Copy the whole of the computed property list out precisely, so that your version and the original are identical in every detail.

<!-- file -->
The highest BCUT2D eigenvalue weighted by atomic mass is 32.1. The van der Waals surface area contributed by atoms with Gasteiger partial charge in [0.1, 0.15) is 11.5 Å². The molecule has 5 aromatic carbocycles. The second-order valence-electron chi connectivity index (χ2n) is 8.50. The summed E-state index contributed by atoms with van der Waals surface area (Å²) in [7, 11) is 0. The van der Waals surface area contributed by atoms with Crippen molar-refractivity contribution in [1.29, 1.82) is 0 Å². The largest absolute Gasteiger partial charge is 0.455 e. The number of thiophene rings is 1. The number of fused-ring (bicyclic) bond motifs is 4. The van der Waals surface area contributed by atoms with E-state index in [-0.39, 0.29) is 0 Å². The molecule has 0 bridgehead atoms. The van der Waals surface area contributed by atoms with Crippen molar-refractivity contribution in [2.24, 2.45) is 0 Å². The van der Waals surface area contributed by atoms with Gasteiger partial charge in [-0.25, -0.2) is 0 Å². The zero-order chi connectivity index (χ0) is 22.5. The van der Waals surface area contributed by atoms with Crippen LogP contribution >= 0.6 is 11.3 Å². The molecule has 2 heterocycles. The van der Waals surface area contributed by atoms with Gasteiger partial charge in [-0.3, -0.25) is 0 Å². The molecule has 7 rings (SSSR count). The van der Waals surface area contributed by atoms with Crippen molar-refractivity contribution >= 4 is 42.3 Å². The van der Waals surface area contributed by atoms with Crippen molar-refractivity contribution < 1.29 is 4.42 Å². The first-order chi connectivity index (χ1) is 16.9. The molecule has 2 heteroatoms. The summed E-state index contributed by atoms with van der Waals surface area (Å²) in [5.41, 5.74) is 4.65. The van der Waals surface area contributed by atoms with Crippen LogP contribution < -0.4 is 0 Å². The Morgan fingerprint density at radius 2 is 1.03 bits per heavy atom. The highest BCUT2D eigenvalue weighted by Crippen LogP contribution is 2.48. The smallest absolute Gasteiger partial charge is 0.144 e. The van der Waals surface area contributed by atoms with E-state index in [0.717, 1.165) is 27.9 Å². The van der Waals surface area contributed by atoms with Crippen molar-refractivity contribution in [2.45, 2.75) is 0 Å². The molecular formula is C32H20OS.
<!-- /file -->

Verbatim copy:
The highest BCUT2D eigenvalue weighted by atomic mass is 32.1. The van der Waals surface area contributed by atoms with Gasteiger partial charge in [0.1, 0.15) is 11.5 Å². The molecule has 5 aromatic carbocycles. The second-order valence-electron chi connectivity index (χ2n) is 8.50. The summed E-state index contributed by atoms with van der Waals surface area (Å²) in [7, 11) is 0. The van der Waals surface area contributed by atoms with Crippen molar-refractivity contribution in [1.29, 1.82) is 0 Å². The largest absolute Gasteiger partial charge is 0.455 e. The number of thiophene rings is 1. The number of fused-ring (bicyclic) bond motifs is 4. The van der Waals surface area contributed by atoms with E-state index in [-0.39, 0.29) is 0 Å². The molecule has 0 bridgehead atoms. The van der Waals surface area contributed by atoms with Crippen molar-refractivity contribution in [2.24, 2.45) is 0 Å². The van der Waals surface area contributed by atoms with Gasteiger partial charge in [-0.25, -0.2) is 0 Å². The zero-order chi connectivity index (χ0) is 22.5. The van der Waals surface area contributed by atoms with Crippen LogP contribution >= 0.6 is 11.3 Å². The molecule has 2 heterocycles. The van der Waals surface area contributed by atoms with Gasteiger partial charge in [-0.3, -0.25) is 0 Å². The molecule has 7 rings (SSSR count). The van der Waals surface area contributed by atoms with Crippen molar-refractivity contribution >= 4 is 42.3 Å². The van der Waals surface area contributed by atoms with Crippen molar-refractivity contribution < 1.29 is 4.42 Å². The first-order chi connectivity index (χ1) is 16.9. The molecule has 2 heteroatoms. The summed E-state index contributed by atoms with van der Waals surface area (Å²) in [5.41, 5.74) is 4.65. The van der Waals surface area contributed by atoms with Crippen LogP contribution < -0.4 is 0 Å². The Morgan fingerprint density at radius 2 is 1.03 bits per heavy atom. The highest BCUT2D eigenvalue weighted by Crippen LogP contribution is 2.48. The smallest absolute Gasteiger partial charge is 0.144 e. The van der Waals surface area contributed by atoms with E-state index in [0.717, 1.165) is 27.9 Å². The van der Waals surface area contributed by atoms with Crippen molar-refractivity contribution in [2.45, 2.75) is 0 Å². The molecular formula is C32H20OS.